# Improper inheritance and light-hearted downcast

This post war originally published here.

And here is maybe the worst design I’ve ever seen - directly from production-released code, of course…

Inheritance is a key feature in object-oriented programming languages, providing support for both specialization and flexible extensibility. But… using inheritance just to use it can drive to horrible design cases, where distinction between superclass/interfaces and different subclasses is improper and extensibility is actually impossible. This is the case of a real-life production code I was lucky enough to see:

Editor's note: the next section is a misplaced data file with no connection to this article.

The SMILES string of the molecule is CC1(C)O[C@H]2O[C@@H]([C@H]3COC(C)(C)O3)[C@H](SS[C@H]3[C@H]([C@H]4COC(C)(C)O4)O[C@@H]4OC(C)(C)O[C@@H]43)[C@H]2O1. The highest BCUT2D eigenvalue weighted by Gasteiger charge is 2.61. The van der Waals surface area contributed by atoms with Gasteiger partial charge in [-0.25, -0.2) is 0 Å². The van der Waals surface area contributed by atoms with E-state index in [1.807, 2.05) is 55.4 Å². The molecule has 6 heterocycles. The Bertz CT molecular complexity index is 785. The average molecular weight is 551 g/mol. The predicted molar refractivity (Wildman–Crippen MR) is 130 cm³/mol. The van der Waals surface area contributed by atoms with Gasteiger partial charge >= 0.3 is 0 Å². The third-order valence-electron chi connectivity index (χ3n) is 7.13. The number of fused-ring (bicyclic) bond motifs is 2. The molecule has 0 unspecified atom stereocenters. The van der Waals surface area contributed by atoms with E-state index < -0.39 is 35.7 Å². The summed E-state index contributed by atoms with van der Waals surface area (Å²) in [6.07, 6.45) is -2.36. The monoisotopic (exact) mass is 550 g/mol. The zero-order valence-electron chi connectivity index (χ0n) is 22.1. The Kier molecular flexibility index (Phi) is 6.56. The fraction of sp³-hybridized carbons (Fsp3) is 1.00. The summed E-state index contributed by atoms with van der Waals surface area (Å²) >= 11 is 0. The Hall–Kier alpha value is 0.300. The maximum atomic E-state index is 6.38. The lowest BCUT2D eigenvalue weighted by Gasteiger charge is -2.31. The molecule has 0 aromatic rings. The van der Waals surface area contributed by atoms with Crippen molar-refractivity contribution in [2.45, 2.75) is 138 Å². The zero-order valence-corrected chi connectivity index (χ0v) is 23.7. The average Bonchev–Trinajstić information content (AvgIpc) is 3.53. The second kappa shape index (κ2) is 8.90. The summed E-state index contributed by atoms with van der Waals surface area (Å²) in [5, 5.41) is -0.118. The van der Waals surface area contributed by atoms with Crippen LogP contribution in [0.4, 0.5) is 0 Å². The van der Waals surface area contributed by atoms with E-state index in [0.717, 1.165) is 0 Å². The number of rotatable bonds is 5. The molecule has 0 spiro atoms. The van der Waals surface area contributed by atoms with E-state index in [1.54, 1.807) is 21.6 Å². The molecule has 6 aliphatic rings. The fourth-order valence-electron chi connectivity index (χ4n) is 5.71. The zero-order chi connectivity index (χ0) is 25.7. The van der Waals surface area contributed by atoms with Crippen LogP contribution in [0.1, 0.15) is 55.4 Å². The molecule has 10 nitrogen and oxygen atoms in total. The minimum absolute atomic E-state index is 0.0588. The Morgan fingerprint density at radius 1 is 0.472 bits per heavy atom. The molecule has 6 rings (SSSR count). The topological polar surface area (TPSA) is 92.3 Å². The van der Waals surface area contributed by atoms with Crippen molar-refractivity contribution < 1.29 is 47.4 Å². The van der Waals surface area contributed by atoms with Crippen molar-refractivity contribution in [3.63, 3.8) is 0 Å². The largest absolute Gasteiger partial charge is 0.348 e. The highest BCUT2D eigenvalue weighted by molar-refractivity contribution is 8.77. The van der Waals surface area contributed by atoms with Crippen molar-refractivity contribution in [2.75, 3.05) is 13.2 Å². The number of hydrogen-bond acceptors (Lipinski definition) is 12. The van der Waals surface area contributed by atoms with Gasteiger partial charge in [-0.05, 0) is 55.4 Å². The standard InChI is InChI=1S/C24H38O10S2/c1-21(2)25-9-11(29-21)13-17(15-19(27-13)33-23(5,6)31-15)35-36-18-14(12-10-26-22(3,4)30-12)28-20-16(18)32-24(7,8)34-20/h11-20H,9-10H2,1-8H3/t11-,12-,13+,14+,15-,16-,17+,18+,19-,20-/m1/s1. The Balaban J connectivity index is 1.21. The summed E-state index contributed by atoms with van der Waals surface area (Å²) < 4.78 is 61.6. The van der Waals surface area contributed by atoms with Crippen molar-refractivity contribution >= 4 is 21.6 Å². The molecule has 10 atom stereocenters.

Class FatImplementation implements both InterfaceX and InterfaceY:

And… Ladies and Gentlemen… the crazy client class, whose method is casting to InterfaceX an InterfaceY reference, relying on the fact that FatImplementation implements both interfaces:

This is an improper use of abstraction-inheritance programming model, since the cast succeeds only with a specific implementation (FatImplementation) of given interface and polymorphism is actually not possible - this is actually a wonderful violation of Liskov Substitution Principle.

… … … poorly and foolishly designed, isn’t it? And… what if I said that InterfaceX and InterfaceY, in the original code, where StatefulXXX and StatelessXXX? So… FatImplementation was stateful and stateless at the same time! AAAAAAHHHH!